Wuthering Heights (dir. Andrea Arnold, 2011)
Where to begin? It never gets old. There are as many interpretations of Wuthering Heights’ story, subtext and symbolism as there are retellings of it - movies, plays, poems, novels, paintings, biographical studies, literary analyses.
In Andrea Arnold’s version the focus is on the setting: this is England. Not the pastoral country of sanitised TV costume drama, nor the land we have come to picture through Romantic words - here is no Lake-District-travel-brochure-green dotted by bright daffodils, no place for ”emotions recollected in tranquillity”. These lands are moulded in mud and musk, dried leaves, pelting rain, blinding fogs, wind-swept heather, restless rocks. The colour palette is all brown and dirty green, occasionally splashed with the tint of rancid milk. Everything here is turmoil and tumult - the earth friable and unsteady, the sky ready to open and fall down. It’s a world in perpetual late winter, where the coming of spring is only a brief dream. Anyone who has visited Yorkshire in late January can vouch for the truthfulness of this vision.
But of course straightforward realism is not the key. The landscape is charged with something that exceeds geographical accuracy, something that’s not mere filmic symbolism but rather supernatural significance. In this sense, Arnold’s film is much more faithful to the late Romantic imagination than previous versions, but the effect of such construction of landscape is far from sublime, more repulsive. The place is possessed with a portentous Tarkovskian memory, a parchment torched with past abuse and trauma - the flaming hot cheeks of a boy slapped hard, the scabby scars a girl picks and licks to soothe him. Just as violence returns unquenched by time and education, unwieldy passion seeks and destroys.
Heathcliff is black - black of heart and black of skin. Although I must confess I have never seen it done before, this is not a particularly new idea: literary criticism has been pondering the provenance and identity of Heathcliff for years now - Irish foundling? Abandoned gypsy baby? Abducted slave? What is striking is that despite this casting choice, the obvious moral meditations about race and racism that would follow do not cross the threshold of this world. Heathcliff’s treatment at the hands of piggish, racist Hindley is cringe-worthy and horrible, but fortunately Arnold feels no need to hammer the point home.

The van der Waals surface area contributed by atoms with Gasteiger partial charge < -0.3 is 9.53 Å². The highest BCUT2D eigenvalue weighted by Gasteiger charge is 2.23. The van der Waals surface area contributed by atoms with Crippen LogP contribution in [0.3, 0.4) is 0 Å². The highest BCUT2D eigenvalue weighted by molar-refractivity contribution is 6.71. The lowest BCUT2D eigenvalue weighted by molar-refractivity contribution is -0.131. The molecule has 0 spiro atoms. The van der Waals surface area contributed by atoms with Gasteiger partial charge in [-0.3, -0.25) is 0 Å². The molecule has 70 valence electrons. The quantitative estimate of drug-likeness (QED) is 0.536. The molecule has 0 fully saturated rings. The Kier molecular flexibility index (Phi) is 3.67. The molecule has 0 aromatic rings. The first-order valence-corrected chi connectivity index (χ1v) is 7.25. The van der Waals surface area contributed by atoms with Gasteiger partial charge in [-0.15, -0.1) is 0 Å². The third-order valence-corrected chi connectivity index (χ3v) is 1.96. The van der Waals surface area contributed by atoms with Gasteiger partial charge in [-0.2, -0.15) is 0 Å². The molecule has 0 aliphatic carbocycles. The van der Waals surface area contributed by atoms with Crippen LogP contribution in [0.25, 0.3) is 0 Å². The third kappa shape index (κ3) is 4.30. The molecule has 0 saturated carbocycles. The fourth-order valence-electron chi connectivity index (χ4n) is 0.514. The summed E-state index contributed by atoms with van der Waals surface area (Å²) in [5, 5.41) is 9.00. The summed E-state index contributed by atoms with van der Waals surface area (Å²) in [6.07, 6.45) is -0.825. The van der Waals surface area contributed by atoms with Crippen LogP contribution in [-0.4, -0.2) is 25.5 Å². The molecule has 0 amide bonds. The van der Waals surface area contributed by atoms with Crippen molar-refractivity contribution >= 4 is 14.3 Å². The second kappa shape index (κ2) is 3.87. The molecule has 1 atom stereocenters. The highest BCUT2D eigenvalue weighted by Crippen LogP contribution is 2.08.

However, just as Arnold’s films are never generically straightforward, they’re also not politically naive: Fish Tank was a terrific exercise in disguising dystopian fiction as social realism, and Wuthering Heights is social realism masked as period drama. Thus Wuthering Heights' England speaks of today's England, quite literally by speaking the same language of “cunts” and “fucks” and “bastards” and “okays” heard all over England’s green and pleasant land. The effect of twenty-first century speech delivered in breeches and corsets is at the same time disruptive and utterly beguiling, and it carries Arnold’s political statement: Heathcliff’s voice - just as much as Hindley’s - is the voice of those rioters who set England ablaze earlier this summer - a class despised by the elite, neglected, and abused, for whom violence becomes the only language.
But, importantly, the politics don’t get in the way of the heart of the story. As much as Fish Tank, Wuthering Heights burns with the fire and brimstone of teen-age: a time of incomprehension and confusion, ruled by the inability to read the signs of adulthood, while the body speaks a language mysterious and compelling. Desire. Sex. Rage.
The compulsion of violence pervades humans and nature alike: the wind lashes the moors as much as women’s hair and men’s coats; innocent animals die senselessly and get murdered without pity. And yet this raw, brutal, harsh world, is not without poetry; only it’s more Ted Hughes than Wordsworth - both Northern men, one tragic and the other solemn.
My only criticism is that Arnold also seems to suffer from the latest ailment of contemporary directors: the inability to end the film when it should. A good twenty minutes of the central section could have been compressed into five, and the closing three minutes - where, alas, a tinny Mumford & Sons tune bursts in - have a crass, disruptive effect, particularly after an impressive and rigorous approach to soundtrack restricted the use of extradiegetic music to zilch. I hated the ending, and I am sorry for it: it sent up an extraordinary film with a cheap shot. But I am ready to forget it happened.